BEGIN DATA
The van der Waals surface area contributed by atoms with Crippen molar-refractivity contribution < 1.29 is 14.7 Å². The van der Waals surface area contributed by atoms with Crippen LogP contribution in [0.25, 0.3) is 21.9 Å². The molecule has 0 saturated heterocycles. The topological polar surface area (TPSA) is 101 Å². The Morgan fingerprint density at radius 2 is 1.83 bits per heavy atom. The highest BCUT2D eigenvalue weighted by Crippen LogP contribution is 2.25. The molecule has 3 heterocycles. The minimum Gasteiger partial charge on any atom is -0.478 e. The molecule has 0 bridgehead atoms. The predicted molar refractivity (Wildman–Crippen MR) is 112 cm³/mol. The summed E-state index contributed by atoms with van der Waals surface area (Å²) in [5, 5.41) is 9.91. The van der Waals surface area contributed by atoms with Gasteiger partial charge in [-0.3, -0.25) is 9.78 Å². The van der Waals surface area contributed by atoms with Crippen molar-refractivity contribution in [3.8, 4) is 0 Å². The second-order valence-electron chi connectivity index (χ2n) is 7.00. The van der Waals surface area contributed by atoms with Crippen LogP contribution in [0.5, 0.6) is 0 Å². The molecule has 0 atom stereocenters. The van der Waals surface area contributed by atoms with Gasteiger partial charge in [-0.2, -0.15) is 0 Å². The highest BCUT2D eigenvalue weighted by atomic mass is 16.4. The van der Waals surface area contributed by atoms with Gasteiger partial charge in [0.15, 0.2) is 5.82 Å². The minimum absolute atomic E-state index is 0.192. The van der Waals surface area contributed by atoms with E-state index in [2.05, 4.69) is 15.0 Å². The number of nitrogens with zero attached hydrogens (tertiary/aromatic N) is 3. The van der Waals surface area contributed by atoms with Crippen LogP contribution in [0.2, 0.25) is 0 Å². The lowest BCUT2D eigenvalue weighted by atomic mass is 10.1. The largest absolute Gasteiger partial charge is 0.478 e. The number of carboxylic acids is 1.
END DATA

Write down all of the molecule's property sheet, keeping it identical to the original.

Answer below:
The van der Waals surface area contributed by atoms with Crippen molar-refractivity contribution < 1.29 is 14.7 Å². The van der Waals surface area contributed by atoms with Crippen LogP contribution in [0.25, 0.3) is 21.9 Å². The molecule has 0 saturated heterocycles. The topological polar surface area (TPSA) is 101 Å². The Morgan fingerprint density at radius 2 is 1.83 bits per heavy atom. The highest BCUT2D eigenvalue weighted by Crippen LogP contribution is 2.25. The molecule has 3 heterocycles. The minimum Gasteiger partial charge on any atom is -0.478 e. The molecule has 0 bridgehead atoms. The predicted molar refractivity (Wildman–Crippen MR) is 112 cm³/mol. The summed E-state index contributed by atoms with van der Waals surface area (Å²) in [5, 5.41) is 9.91. The van der Waals surface area contributed by atoms with Gasteiger partial charge in [-0.3, -0.25) is 9.78 Å². The van der Waals surface area contributed by atoms with Crippen molar-refractivity contribution in [3.8, 4) is 0 Å². The second-order valence-electron chi connectivity index (χ2n) is 7.00. The van der Waals surface area contributed by atoms with Crippen LogP contribution in [0.5, 0.6) is 0 Å². The molecule has 0 atom stereocenters. The van der Waals surface area contributed by atoms with Gasteiger partial charge in [-0.2, -0.15) is 0 Å². The highest BCUT2D eigenvalue weighted by atomic mass is 16.4. The van der Waals surface area contributed by atoms with Gasteiger partial charge in [0.15, 0.2) is 5.82 Å². The minimum absolute atomic E-state index is 0.192. The van der Waals surface area contributed by atoms with E-state index in [2.05, 4.69) is 15.0 Å². The number of nitrogens with zero attached hydrogens (tertiary/aromatic N) is 3. The van der Waals surface area contributed by atoms with Crippen LogP contribution in [0.2, 0.25) is 0 Å². The lowest BCUT2D eigenvalue weighted by atomic mass is 10.1. The largest absolute Gasteiger partial charge is 0.478 e. The number of carboxylic acids is 1.